“A well-regulated militia, being necessary to the security of a free State,
the right of the people to keep and bear Arms shall not be infringed”
— the Second Amendment to the Constitution of the United States
What if the Second Amendment had merely said, “The right of people to keep and bear arms shall not be infringed.”? If that’s only what it said, it would be illegal for police to disarm anyone any time! Guns would be in prisons and schools, in courtrooms and the halls of Congress, on commercial airplanes and freely carried everywhere.
The founding fathers didn’t grant unlimited powers to the people. They knew better. So they limited this right with a clause that says, among other things, “well-regulated militia,” which might be translated today as “state troopers” or “national guard troops.” The phrase “well-regulated” isn’t ambiguous at any rate.
I believe that I have been granted gun regulation by the Bill of Rights. I believe it protects me against unreasonable escalation of violence in my neighborhood. I believe it protects my grandchildren from being terrorized at school. I believe it tends to protect everyone and helps preserve the integrity of our judicial and legislative systems from even more direct intimidation and bullying.
Furthermore, I believe that it obligates the government to regulate guns effectively on my behalf, rather than providing loopholes in regulations designed by the rich and powerful arms industry. The majority of Americans favor effective and fair gun control, although it seems like that majority is shrinking as the vast majority of our entertainment is effective gun violence which seems to be able to cancel out the gruesome realities of real life. It is the weapons manufacturers and their loyal fans that have thwarted effective gun control with intimidation, misinformation and a massive amount of money.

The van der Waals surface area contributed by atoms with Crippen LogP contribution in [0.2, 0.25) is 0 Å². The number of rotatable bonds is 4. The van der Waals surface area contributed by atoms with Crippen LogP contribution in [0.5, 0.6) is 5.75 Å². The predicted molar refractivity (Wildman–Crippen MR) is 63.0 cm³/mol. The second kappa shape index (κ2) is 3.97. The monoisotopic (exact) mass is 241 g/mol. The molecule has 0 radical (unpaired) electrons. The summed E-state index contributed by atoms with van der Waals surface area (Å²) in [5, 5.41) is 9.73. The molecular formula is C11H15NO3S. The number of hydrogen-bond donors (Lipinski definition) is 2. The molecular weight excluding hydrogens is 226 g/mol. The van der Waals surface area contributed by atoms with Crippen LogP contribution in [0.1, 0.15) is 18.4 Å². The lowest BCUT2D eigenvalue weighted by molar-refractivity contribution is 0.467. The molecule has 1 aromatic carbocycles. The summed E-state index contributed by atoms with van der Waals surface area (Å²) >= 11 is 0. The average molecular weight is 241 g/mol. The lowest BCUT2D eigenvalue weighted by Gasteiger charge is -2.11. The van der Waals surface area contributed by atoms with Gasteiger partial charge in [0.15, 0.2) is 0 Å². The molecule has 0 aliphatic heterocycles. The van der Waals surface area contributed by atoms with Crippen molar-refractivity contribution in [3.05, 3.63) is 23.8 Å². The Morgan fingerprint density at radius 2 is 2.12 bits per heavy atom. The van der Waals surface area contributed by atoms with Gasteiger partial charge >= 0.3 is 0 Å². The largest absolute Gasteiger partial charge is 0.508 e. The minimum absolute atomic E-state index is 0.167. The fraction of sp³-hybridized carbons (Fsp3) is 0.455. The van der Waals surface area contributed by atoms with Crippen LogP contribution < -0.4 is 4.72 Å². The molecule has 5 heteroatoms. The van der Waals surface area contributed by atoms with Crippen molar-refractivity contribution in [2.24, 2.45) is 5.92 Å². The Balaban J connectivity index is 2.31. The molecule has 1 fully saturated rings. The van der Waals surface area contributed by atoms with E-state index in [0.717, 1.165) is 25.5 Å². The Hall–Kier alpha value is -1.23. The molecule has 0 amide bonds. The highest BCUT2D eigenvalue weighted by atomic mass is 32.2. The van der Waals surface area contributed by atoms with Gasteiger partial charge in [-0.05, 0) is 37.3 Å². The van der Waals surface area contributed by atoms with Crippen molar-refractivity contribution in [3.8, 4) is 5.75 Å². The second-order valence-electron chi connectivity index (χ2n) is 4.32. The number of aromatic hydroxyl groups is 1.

We don’t have an unlimited right to bear arms; we never have. What we have today is massive smear campaigns against gun control proponents, an organized and well-funded disinformation campaign against gun control, massive lobbying and campaign contributions for politicians who toe the line and huge loopholes that make the laws we do have ineffective.
The National Rifle Association contributed $30,000,000 toward Donald Trump’s presidential campaign and will probably double down next time. This is their rather juicy carrot. They also take the few examples of guns actually doing some good for someone and present them to the public as if there were not far more examples of guns doing harm. And they pour millions into smear campaigns against gun control proponents.
The NRA has two distinct parts: individual members and corporate members. They are almost always in sync because the organization is dominated by its corporate members, meaning that what is good for the powerful corporations that manufacture guns in our country is presumed to be good for the rest of us. This just isn’t true. And, through statistics, it’s demonstrably false.
More guns, in general, means less safety, not more safety.
I looked up a study. During the 20th Century, 585 police officers in New York and 160 police officers in London died while on duty. Intentional gunshot wounds were the cause of 290 police deaths in New York but only 14 police deaths in London. For the New York Police Department, gun shot wounds (both intentional and unintentional) accounted for over 51% of all occupational deaths, whereas in London, they caused less than 9% of the deaths. There are two things that are glaringly different between these two comparable large cities: the number of guns and the number of deaths from guns … even if you’re looking just at the “good guys.”